TIF (Tiffany & Co.) fell 14% today due to poor Holiday Season results ….. ZettaCap highlighted the likelihood of poor results over a month ago in our report TIF’s Troubling Job Postings (Research_20141204_Job Postings_TIF) ….. “With Tiffany & Co. publishing fewer Job Postings, it does not appear that management is preparing for an overly strong last quarter, which for a luxury retail company could have fairly negative repercussions for the stock.”
This is a significant win for the use of alternative data for financial market analysis. Many in the markets are intrigued by using alternative data for investing, but want more proof of its usefulness. I really like the Tiffany example due to the very intuitive nature of the analysis and due to the clean underlying data.
TIF is a luxury retail company. It depends, like most retail companies, on a strong end of year. In other words, December is very important as it contains many gift giving celebrations including Christmas and Hanukkah. Without a strong December, companies could get thrashed by the stock market.
This is exactly what happened to TIF today. The company came out with an apparent “surprise” that the Holiday Season was not so great as summarized in this Bloomberg article, Tiffany Shares Tumble After Jeweler Cuts Annual Forecast: “Tiffany & Co. shares fell the most in more than 10 years after a sluggish holiday season spurred the luxury jewelry chain to cut its annual forecast.”
Apparently, investors, including traders and analysts, were caught off-guard by the announcement as the stock plunged rapidly. Analysts called the figures “unexpected” and the company’s CEO called them “disappointing”.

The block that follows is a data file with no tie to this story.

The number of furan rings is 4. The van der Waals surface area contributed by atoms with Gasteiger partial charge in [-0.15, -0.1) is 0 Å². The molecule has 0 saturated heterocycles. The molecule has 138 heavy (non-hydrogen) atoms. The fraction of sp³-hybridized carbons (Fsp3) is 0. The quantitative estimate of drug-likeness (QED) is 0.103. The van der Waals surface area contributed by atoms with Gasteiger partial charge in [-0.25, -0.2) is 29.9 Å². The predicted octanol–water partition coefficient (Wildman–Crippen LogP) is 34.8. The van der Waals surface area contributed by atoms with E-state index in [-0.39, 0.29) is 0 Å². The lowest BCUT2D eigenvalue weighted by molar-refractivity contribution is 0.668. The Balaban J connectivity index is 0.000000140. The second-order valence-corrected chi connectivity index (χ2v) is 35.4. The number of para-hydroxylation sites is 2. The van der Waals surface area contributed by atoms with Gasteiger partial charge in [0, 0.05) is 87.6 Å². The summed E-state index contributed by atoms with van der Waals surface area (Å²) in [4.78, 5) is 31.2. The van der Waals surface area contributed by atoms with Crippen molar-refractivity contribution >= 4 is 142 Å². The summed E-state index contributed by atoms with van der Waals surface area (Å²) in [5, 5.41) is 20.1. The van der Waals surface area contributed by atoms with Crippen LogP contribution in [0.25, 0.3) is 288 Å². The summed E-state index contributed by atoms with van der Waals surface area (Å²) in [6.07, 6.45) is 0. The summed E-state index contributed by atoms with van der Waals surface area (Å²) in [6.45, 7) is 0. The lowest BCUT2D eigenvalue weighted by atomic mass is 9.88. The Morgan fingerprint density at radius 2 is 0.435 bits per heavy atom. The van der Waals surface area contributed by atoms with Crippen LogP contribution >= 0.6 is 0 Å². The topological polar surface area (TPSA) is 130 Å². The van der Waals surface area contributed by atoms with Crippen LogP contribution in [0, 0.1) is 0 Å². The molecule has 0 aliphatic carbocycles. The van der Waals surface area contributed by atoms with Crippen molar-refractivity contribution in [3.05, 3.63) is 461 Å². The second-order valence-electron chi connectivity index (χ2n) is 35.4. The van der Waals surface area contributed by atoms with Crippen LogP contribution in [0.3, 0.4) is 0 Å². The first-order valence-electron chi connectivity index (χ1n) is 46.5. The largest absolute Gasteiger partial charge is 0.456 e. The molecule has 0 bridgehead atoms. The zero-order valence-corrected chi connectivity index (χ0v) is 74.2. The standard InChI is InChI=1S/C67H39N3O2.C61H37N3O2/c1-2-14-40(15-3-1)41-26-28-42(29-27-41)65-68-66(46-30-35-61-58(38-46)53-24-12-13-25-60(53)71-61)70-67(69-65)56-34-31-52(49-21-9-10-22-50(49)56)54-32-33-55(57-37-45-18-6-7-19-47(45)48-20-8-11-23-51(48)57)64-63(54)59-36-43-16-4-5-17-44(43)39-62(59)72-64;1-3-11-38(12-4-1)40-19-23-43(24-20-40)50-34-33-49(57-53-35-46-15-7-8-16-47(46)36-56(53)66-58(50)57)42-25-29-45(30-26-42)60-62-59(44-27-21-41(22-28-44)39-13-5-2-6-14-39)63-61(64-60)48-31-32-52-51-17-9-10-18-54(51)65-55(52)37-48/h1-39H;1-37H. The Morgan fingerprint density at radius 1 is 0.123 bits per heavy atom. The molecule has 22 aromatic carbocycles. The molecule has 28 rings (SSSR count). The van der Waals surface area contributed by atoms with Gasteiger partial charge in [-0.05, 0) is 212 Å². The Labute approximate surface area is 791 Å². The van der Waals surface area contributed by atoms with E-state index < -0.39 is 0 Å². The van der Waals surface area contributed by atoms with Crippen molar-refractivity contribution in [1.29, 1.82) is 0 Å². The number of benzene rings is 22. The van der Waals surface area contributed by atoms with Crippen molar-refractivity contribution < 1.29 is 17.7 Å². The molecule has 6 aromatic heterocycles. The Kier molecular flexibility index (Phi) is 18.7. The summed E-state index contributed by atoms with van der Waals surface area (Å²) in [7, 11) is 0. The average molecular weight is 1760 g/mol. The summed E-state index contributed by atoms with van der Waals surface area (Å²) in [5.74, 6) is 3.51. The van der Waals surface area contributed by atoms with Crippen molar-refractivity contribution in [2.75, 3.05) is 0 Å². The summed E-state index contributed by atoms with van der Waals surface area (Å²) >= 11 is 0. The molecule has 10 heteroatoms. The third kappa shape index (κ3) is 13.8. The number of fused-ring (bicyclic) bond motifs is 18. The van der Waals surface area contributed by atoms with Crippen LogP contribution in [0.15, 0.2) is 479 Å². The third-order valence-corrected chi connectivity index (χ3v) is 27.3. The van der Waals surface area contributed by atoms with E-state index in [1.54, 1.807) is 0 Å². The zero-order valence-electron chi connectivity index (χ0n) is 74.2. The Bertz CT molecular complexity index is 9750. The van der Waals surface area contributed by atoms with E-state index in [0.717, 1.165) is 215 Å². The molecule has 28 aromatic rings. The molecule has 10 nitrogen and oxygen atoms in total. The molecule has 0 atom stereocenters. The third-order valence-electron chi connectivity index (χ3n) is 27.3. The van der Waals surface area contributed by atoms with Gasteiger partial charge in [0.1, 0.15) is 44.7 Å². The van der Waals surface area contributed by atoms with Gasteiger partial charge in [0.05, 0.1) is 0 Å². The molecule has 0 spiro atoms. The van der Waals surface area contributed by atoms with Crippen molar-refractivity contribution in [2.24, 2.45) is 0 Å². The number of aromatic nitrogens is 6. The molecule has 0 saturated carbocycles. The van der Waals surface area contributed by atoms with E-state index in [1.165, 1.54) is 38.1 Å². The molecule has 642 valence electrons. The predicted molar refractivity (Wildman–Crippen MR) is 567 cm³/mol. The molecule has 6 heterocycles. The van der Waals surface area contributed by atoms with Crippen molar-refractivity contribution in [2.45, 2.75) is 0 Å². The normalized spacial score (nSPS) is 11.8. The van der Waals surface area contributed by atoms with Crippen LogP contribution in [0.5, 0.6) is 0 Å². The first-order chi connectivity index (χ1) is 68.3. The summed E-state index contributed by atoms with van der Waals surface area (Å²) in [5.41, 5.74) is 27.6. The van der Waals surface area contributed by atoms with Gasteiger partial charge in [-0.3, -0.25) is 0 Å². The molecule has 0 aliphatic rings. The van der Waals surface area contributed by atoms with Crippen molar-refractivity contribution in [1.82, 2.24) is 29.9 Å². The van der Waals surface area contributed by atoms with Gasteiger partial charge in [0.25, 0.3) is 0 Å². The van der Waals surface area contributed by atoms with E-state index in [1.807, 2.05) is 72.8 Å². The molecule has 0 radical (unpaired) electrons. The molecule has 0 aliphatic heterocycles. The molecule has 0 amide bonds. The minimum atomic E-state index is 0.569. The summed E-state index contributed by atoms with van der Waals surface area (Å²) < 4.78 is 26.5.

But the real question is should the market have known beforehand? We believe that it should have known or at least been much better informed, as a 14% decline implies a complete shock and knee-jerk reaction to the maximum extent for such a well known company.
The company’s Job Postings had been in decline for months prior to the announcement, and more importantly appeared very weak in comparison to the previous year. This trend was fairly obvious and one easily identified.
Job Postings, as compared to that of 2013, peaked over a week earlier and about 10% lower. Most people looking at such a graph would stop and think twice about recommending such a stock.
When you superimpose the annual trends, the most recent Holiday Season appears very weak. “Year 2” includes the run-up to the 2014 Holiday Season. It shows consistent weakness in comparison to the previous year after their respective peaks.
Frankly, you do not need quant experience or a MBA to understand the implied message from management — we are looking to hirer fewer people this year because we are not that confident concerning the growth outlook.
If this is your take, then you have to assume that management had a negative outlook on its market / demand for a number of months and that the weak revenue was not really a surprise to them. In short, if they were gearing up for a banner Holiday Season they most likely would have been publishing Job Postings well above their trend last year. In reality, management approved below trend Job Postings, providing rather clear signals to analysts willing to analyze the data.
Our report published, over a month ahead of an announcement that completely shocked the market, is a significant example of the usefulness of Job Postings for financial market analysis.
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